Thoms said light rain will continue, stronger winds expected
Hurricane Leslie seems to be winding down in Central Newfoundland, according to Herb Thoms, but stronger winds are approaching.
© Terri Saunders/The Beacon
Tropical storm Leslie passed through Gander Tuesday with little fanfare. Strong winds and patches of heavy rain weren't enough to cause any damage, resulting only in large pools of water on some town streets.
Mr. Thoms, a Gander-based Weather Preparedness Meteorologist with Environment Canada, said Gander, as of 11:15 a.m., Tuesday morning, received 43.6 millimetres of rain, with more than 30 mm falling in three hours.
“There was a little bit of rain (Monday) night, but not too much. We had about 1.2 millimetres before the rain from Leslie came, and we’re up to 43.6 mm now. What was interesting is the heaviest rain came down in a very short period of time, something like over 30 mm of rain came down in three hours. It came down pretty quickly,” said Mr. Thoms. “That’s what we’ve seen with the rainfall rates right around Leslie. When it hit the south coast, the Winterland area reported 50.5 mm in two hours. That’s the kind of thing we’re seeing just left of the track of Leslie as it comes up across the island.”
Although the rain fell in large amounts in a short period of time, there wasn’t much wind to accompany it.
However, Mr. Thoms was quick to point out that strong gusts of winds were on the way, and although Gander would bare the brunt of some of it, communities along the coast will get even more.
“We have gotten a little bit of wind. They got a lot of wind in the east, and I’m sure you’ve heard of the wind they received on the Avalon,” said Mr. Thoms. “We’ll get some gusts out of the northwest at 80 km/h very soon, certainly in the early afternoon or lunch hour we’re going to see the wind switch around. There’ll be a period of time where the gusts will possibly be even 90 km/h here in Gander, and as you go along the coast (around the loop), you’ll see gusts of 100 km/h.”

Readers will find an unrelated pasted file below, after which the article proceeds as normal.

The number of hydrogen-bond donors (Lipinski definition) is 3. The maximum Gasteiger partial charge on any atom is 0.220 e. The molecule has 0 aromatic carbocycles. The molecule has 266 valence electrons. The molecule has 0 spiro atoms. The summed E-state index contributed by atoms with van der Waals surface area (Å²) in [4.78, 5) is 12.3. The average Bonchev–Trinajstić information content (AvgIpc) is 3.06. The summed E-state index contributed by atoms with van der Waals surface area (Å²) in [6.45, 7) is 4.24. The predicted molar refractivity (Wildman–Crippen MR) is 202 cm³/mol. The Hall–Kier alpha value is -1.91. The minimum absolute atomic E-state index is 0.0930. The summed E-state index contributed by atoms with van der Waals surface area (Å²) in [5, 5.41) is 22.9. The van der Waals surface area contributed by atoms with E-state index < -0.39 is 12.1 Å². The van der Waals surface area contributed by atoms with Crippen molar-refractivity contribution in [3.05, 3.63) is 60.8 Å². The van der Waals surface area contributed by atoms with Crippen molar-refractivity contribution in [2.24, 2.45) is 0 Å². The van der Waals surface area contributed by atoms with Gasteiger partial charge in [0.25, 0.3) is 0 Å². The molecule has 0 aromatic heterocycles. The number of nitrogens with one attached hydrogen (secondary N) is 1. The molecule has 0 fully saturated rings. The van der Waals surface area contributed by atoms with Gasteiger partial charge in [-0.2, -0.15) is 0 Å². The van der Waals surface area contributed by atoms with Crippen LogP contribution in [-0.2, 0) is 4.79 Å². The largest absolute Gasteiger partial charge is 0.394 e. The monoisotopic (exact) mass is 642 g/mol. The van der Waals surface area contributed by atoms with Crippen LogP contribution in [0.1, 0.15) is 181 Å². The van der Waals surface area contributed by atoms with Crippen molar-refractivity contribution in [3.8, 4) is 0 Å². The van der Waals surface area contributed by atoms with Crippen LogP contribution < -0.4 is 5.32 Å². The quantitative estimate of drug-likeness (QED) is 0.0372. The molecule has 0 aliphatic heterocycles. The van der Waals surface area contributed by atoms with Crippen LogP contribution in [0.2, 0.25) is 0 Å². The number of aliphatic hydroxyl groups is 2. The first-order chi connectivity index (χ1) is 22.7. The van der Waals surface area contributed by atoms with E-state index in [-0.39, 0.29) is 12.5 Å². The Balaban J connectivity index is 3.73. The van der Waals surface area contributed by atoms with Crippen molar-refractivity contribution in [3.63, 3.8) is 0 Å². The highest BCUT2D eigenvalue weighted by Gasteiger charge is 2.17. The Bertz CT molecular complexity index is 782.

When asked if it was too soon to rule out flash flooding in the area, Mr. Thoms said that’s something you can never rule out, but added if it was going to happen, it probably would have happened already.
He said rain will continue to fall throughout the day, but it won’t be like what the area witnessed this morning.
“We’ll see some more light rain. The rain along Gander and along the northeast will linger well into the afternoon, but we’re not going to see the rainfall rate we saw earlier this morning. It’ll just be light rain come this afternoon,” he said. “They’ll (people around the loop) see similar rainfall amounts of 40, even 50 mm of rain in a short period of time, and gusts along the coast will likely be stronger than what we see inland. It’s not over yet, but it is winding down for most of us. The winds have shifted to the northeast, but we’ll see some gusts yet. The worst of the rainfall is over for us, but some areas along the coast will see some rain.”
“There’ll be a period of time where the gusts will possibly be even 90 km/h here in Gander, and as you go along the coast (around the loop), you’ll see gusts of 100 km/h.” Herb Thoms
The RCMP was ready to deal with the wrath of Hurricane Leslie, but, thankfully, no incidents were reported.
A number of RCMP officers reported heavy water on the roads in some areas of the region, but besides that, nothing serious happened.
In New-Wes-Valley, Cpl. Dale Lewis reported an unexpected quiet time during the morning period, with rain starting about 6 a.m.
Five hours later, he had not received a single report of property damage or an accident, and in his travels from Deadman’s Bay to Trinity he had not experienced extreme driving conditions.
“There’s water on the roads, but not an excessive amount…drivers still need to be careful,” he said. “It seems like people were prepared, and even though the winds were up they weren’t overly strong.
“I don’t think we received the weather people were predicting.”
It was similar in the Gander area, where Cnst. Joe Saulnier said there was nothing to report other than some excessive water in areas of the Trans Canada Highway between Glenwood and Benton.
“It’s important in times like this for drivers to keep their speed down until the rain stops and roads start to dry up.”
Leslie struck a little harder in the Eastport area than the remainder of the central region, as Cpl. Larry Turner reported a lot of water on the roads in the area, but there were no washouts or closures caused as a result.
In Gambo, a town that has been severely affected by floods in the past four years, Cpl. Turner said things were good.
“Joey’s Lookout is holding up good, and there’s been no problems at the bottom of the hill where the brook runs down,” he told The Beacon around 11 a.m. “The rain and wind have died down some and things are starting to dry up.”